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For $34,800, Would You Go For This 1990 Acura… Oops, I Mean Honda NSX?

Illustration for article titled For $34,800, Would You Go For This 1990 Acura… Oops, I Mean Honda NSX?em/em
Nice Price Or No DiceIs this used car a good deal? You decide!

It may come as a shock to many snooty U.S. Acura owners, but as today’s Nice Price or Crack Pipe NSX proves, their cars were nothing more than Hondas in a lot of other markets. Let’s see if this JDM NSK with its right-hand drive is also right-ly priced.

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Yesterday’s 1991 BMW 535i was looking for a forever home. That, or to be ripped apart and sold piecemeal, whichever would end its apparently horrific present existence. Look, hand-me-downs are bad enough when you consider the finite lifespan of any product. Hand-me-downs that have been crapped in and left for someone else to deal with are the worst.

Despite that craptacular history, the Bimmer seemed to stir enough hope that at its pocket lint price it took away a 70% Nice Price win, this week’s second such tilt. Maybe the old girl’s still got some life left in her after all, at least enough for a couple of laps of LeMons. See, happy ending after all.

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So, here’s a question for you: are there any NSXs left in Japan? I ask because what we have here today is this 1990 Honda NSX, a recent import from Japan that is apparently taking advantage of the 25-year rule. Not only that but there’s this one, and this one, and probably even more out there that I’m too lazy to find. What I do find is that it’s hard to believe that Honda sold all that many NSXs in Japan over the course of its existence. After all, it’s a very small island.

Okay, so maybe they did sell more than a few. Still, there seems to be a profusion of JDM NSXs here in America these days, and it’s not even spring!

Illustration for article titled For $34,800, Would You Go For This 1990 Acura… Oops, I Mean Honda NSX?em/em

What do you get when you go home market for your NSX? Well, first off the car is right-hand drive. That means that your passengers have to shout SHOGUN! instead of SHOTGUN! when they’re getting inside, and they do so form the other side. It also means that the window person at the drive-thru is going to have to pitch like Verlander when delivering your food and beverage.

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The other major difference with this car is that it’s completely branded as a Honda, not an Acura. At the time this car was new, Acura was unknown in Japan, having been introduced only in America as a means to get people to spend more money for Hondas. That means that you get Honda badging not just on parts like the emissions sticker and engine casting but also a Local H on the nose, tail light center, and steering wheel hub.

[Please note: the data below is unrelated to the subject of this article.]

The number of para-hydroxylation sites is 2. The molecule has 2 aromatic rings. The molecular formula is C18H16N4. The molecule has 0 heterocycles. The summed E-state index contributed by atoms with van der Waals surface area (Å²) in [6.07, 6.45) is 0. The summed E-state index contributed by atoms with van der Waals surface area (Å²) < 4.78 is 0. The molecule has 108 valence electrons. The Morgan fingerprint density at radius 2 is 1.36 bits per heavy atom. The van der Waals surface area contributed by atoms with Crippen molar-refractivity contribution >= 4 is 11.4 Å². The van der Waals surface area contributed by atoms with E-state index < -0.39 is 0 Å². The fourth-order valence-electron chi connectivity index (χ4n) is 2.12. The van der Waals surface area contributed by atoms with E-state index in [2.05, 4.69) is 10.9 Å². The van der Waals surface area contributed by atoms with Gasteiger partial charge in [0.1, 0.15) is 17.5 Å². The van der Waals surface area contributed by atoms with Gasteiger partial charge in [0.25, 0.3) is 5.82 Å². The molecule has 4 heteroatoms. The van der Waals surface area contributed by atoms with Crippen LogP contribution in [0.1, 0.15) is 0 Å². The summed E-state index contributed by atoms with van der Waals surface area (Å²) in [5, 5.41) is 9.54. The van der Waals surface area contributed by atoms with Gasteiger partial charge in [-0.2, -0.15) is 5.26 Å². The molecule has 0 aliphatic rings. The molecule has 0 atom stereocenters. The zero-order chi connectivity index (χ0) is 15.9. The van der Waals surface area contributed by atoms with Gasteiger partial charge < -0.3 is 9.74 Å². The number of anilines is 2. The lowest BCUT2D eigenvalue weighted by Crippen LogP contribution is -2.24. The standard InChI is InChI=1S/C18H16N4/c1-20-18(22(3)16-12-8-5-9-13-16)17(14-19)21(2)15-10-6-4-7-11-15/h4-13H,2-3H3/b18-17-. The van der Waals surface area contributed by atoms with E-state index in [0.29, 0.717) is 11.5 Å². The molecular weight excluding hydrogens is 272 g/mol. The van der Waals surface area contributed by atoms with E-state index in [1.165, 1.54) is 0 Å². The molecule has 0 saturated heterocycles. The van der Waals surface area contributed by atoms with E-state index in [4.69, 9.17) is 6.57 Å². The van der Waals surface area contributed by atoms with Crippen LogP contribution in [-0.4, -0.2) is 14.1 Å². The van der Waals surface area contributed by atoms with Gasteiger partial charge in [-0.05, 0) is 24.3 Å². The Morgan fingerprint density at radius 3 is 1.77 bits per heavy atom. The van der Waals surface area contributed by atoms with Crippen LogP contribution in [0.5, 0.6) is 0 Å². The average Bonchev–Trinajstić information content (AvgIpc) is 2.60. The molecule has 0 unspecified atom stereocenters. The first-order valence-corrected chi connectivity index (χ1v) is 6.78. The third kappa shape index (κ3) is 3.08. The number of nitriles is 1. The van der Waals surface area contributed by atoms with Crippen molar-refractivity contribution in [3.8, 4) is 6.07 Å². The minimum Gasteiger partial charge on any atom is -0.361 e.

Illustration for article titled For $34,800, Would You Go For This 1990 Acura… Oops, I Mean Honda NSX?em/em
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People have said that the NSX was a supercar that drove like an Accord. Now you can feel all the more so at home behind that H-emblazoned wheel. The automatic transmission probably doesn’t help either, but at least you won’t have to mess up your muscle memory trying to row a five-speed with your left hand. Left-dominant folks might just get their rocks off here, however.

The rest of the car looks to be in pretty good shape. The paint is darker-than-the-inside-of-a-well-digger’s-ass black and the aluminum bodywork underneath that seems to be free of any major issues. It’s also notable that the car seems to be stock outside of the aftermarket alloys. The ad notes that it is “OEM w/ some nice upgrades” which seems to mean the wheels, the stereo and a pop-up nav unit.

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Illustration for article titled For $34,800, Would You Go For This 1990 Acura… Oops, I Mean Honda NSX?em/em

The interior is likewise serviceable and showing little age. The ad claims that the car “runs & drives great” and at only 128Km showing on the clock you would hope it still does.

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Now, there seem to be a bunch of these cars coming to America right now, perhaps to get in before Trump builds his sea wall. This one looks to be one of the nicest and is not priced ridiculously. The question however, is whether all the paperwork for the car has been completed and it’s ready for the road (outside of California that is) or whether work still needs to be done there. The ad is a little vague on if the car’s import documentation is done, or if the seller is only providing the paperwork for finalizing the car’s U.S. plating.

Illustration for article titled For $34,800, Would You Go For This 1990 Acura… Oops, I Mean Honda NSX?em/em
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Let’s say it’s ready to rock and wouldn’t just be laughed out of the DMV. What might that be worth? Well, the ad asked $34,800 so perhaps we could start there. What do you think, could this Honda NSX pull that kind of asking now that it’s in America? Or, if you’re spending that sort of dough, do you want LHD and the proper upscale badge on your NSX?

You decide!

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San Francisco Bay Area Craigslist, or go here if the ad disappears.

Help me out with NPOCP. Click here to send a me a fixed-price tip, and remember to include your Kinja handle.

Rob Emslie is a contributing writer for Jalopnik. He has too many cars, and not enough time to work on them all.

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DISCUSSION

bonusmaximus
BonusMaximus

Automatic? Sad face. I would have said NP but for that.